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I’ve already got big plans for my next one out of a chambray shirting from the stash, I just need to figure out the fitting issues and find myself some nice wooden buttons (buttonholes I WILL conquer you grr)!

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Sewing

Unintentional Sleepwear – Seamwork Savannah Camisole

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Hello all you lovely people of the inter web! This is a fairly short post today, partly because I’ve blogged photos of this top before, together with my orchid-coloured Hollyburn skirt, but mostly because this was a dud make and I’ve long since forgotten the specifics of the pattern size I used and whatnot.

When I was sewing up this camisole, I envisioned it as a trendy pinstriped type top that could be paired with pencil skirts for work and culottes or a circle skirt for a casual day out. I rummaged through the stash and came across this super silky, luxe looking pin-striped poly satin that I got from a remnants bin in Hong Kong – for some reason (I blame it on work-related fatigue), I thought it would beย perfectย for my purposes.

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I rushed through sticking up the pattern – the Seamwork Savannah Camisole – and breezed through the sewing with minimal issues, finishing the top just a mere 2 hours before I was due to catch the ferry to Bintan for a weekend away. Naturally, I was feeling pretty baller about my fantastic new make and mighty pleased for pulling it off in time.

Imagine my horror when my ever-supportive boyfriend informed me with his usual tact that it looked rather like sleepwear and was I sure that I wanted to wear that out in public…? Unfortunately, he was right (for once) – the shiny-ness of the fabric did make it look rather like lingerie even if the pinstripes were oh-so-trendy. Woe betide my pinstriped blogger camisole dreams; this was one make I wouldย notย be wearing out on a regular basis.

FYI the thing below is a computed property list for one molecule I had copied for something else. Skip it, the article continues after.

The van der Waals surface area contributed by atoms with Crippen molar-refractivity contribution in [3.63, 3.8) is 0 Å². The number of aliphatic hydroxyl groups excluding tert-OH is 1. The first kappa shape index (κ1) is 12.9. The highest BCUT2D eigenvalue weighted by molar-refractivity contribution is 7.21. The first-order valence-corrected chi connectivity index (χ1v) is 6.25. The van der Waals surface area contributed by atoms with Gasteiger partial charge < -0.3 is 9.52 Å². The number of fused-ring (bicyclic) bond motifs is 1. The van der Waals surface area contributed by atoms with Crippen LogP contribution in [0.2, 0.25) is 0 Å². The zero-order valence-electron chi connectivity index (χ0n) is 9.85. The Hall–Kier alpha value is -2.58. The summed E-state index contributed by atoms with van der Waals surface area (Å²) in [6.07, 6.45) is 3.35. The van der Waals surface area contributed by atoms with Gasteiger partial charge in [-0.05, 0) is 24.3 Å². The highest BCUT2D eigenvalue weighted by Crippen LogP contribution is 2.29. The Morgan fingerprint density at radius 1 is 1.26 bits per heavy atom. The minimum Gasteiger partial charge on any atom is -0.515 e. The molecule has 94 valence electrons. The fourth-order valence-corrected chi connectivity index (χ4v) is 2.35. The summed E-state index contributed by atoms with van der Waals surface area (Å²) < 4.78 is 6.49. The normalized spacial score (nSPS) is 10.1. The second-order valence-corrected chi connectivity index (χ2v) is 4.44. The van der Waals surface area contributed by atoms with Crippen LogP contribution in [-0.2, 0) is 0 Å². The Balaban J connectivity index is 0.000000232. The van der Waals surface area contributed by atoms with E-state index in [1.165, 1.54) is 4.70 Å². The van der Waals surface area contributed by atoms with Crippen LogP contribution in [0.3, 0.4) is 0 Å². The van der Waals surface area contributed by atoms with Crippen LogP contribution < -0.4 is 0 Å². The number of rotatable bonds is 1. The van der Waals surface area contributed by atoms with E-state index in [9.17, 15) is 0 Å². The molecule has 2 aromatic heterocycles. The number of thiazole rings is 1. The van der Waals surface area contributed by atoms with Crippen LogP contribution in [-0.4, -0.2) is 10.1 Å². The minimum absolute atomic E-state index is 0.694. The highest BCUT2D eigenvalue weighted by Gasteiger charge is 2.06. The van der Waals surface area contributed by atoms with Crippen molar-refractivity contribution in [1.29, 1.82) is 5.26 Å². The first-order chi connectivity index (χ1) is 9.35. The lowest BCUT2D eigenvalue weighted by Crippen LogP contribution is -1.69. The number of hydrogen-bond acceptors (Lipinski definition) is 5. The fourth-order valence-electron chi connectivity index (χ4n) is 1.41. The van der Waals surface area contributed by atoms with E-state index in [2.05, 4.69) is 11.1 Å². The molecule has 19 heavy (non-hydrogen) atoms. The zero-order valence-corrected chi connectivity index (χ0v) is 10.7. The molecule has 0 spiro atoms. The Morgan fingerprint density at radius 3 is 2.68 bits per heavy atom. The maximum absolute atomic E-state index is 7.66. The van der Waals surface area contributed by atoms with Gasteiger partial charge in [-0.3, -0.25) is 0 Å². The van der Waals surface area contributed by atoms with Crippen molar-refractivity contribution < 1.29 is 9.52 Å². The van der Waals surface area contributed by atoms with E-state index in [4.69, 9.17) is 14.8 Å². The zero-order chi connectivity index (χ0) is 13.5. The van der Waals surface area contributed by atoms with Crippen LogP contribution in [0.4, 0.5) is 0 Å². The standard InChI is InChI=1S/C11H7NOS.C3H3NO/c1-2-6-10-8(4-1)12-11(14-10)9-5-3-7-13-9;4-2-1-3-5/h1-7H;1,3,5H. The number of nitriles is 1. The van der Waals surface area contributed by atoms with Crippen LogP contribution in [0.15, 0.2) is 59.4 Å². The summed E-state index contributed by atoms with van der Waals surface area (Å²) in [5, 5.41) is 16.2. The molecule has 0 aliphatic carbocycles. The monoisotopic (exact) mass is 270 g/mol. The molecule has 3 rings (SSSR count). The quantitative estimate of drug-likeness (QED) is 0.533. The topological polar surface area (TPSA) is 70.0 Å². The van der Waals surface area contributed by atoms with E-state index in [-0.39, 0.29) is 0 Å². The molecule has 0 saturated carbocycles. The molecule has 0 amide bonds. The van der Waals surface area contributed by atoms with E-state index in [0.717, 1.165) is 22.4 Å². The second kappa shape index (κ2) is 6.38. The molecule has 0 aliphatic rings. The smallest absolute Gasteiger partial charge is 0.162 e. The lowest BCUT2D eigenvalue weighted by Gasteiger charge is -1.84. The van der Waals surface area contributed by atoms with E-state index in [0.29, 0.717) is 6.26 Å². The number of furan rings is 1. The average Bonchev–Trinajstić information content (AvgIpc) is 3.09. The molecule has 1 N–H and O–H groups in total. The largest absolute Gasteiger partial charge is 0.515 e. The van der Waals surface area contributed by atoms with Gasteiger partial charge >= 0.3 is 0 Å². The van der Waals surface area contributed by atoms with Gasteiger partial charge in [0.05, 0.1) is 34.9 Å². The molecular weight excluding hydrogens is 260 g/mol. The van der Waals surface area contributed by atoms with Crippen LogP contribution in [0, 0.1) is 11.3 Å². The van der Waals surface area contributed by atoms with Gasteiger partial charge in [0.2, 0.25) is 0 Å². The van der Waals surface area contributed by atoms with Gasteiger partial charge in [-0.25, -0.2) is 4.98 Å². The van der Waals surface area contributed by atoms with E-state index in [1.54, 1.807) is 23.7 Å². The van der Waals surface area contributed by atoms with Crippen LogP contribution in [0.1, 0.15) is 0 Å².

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This make has since been retired to the home wardrobe and I do wear it from time to time – especially when I feel like being fancy on a night in! Well you win some and you lose some, I think it’s important to document your failures as well as your successes – everybody has their off-days and as a beginner sewist, I often need reminders that practice (whether with fabric selection or sewing skills) always makes perfect.

The pattern itself was a very simple, functional pattern that is great for basic woven camisoles. I may need to pinch out about half an inch in the front neckline, but I really appreciated the Seamwork instructions for fitting the length of the straps – RTW camisoles always hang too low on my body! ย I’ve already got some new (a lot less shiny) cotton to make up a second version in for my upcoming trip to Aussie this December and will definitely take note of any alterations I make this time. In the meantime if anyone has any white/cream and black pinstriped fabric to recommend, PLEASE send your suggestions my way via the comments below! You will have my undying gratitude and the satisfaction of helping me fulfil my handmade fashion blogger dream ๐Ÿ˜‰